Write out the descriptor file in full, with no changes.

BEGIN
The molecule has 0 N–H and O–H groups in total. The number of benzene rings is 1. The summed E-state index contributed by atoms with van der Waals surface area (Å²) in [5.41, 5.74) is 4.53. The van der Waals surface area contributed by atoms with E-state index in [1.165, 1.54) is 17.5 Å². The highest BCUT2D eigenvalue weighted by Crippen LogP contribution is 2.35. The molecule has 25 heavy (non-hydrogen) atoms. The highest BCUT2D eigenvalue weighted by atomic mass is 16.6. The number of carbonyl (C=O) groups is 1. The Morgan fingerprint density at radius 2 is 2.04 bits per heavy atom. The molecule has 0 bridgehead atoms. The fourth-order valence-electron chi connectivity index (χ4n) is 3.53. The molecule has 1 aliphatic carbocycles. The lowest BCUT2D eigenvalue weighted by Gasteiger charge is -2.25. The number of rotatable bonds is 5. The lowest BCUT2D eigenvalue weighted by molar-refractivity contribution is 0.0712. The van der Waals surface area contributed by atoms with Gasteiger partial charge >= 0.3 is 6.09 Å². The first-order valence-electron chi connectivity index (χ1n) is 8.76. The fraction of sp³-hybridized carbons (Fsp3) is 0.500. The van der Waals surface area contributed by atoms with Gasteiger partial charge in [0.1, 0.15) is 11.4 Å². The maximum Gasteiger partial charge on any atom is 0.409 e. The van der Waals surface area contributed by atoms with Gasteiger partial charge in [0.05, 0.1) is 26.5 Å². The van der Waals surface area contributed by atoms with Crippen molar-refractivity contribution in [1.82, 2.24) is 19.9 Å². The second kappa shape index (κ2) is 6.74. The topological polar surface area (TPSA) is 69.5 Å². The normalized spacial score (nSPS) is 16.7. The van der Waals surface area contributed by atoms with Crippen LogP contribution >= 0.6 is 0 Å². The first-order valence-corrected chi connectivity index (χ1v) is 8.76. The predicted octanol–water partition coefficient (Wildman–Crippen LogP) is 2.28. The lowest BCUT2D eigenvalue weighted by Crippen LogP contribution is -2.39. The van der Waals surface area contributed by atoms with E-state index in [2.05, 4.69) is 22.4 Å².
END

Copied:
The molecule has 0 N–H and O–H groups in total. The number of benzene rings is 1. The summed E-state index contributed by atoms with van der Waals surface area (Å²) in [5.41, 5.74) is 4.53. The van der Waals surface area contributed by atoms with E-state index in [1.165, 1.54) is 17.5 Å². The highest BCUT2D eigenvalue weighted by Crippen LogP contribution is 2.35. The molecule has 25 heavy (non-hydrogen) atoms. The highest BCUT2D eigenvalue weighted by atomic mass is 16.6. The number of carbonyl (C=O) groups is 1. The Morgan fingerprint density at radius 2 is 2.04 bits per heavy atom. The molecule has 0 bridgehead atoms. The fourth-order valence-electron chi connectivity index (χ4n) is 3.53. The molecule has 1 aliphatic carbocycles. The lowest BCUT2D eigenvalue weighted by Gasteiger charge is -2.25. The number of rotatable bonds is 5. The lowest BCUT2D eigenvalue weighted by molar-refractivity contribution is 0.0712. The van der Waals surface area contributed by atoms with Gasteiger partial charge >= 0.3 is 6.09 Å². The first-order valence-electron chi connectivity index (χ1n) is 8.76. The fraction of sp³-hybridized carbons (Fsp3) is 0.500. The van der Waals surface area contributed by atoms with Gasteiger partial charge in [0.1, 0.15) is 11.4 Å². The maximum Gasteiger partial charge on any atom is 0.409 e. The van der Waals surface area contributed by atoms with Gasteiger partial charge in [0.05, 0.1) is 26.5 Å². The van der Waals surface area contributed by atoms with Crippen molar-refractivity contribution in [1.82, 2.24) is 19.9 Å². The second kappa shape index (κ2) is 6.74. The topological polar surface area (TPSA) is 69.5 Å². The normalized spacial score (nSPS) is 16.7. The van der Waals surface area contributed by atoms with Crippen LogP contribution >= 0.6 is 0 Å². The first-order valence-corrected chi connectivity index (χ1v) is 8.76. The predicted octanol–water partition coefficient (Wildman–Crippen LogP) is 2.28. The lowest BCUT2D eigenvalue weighted by Crippen LogP contribution is -2.39. The van der Waals surface area contributed by atoms with E-state index in [2.05, 4.69) is 22.4 Å².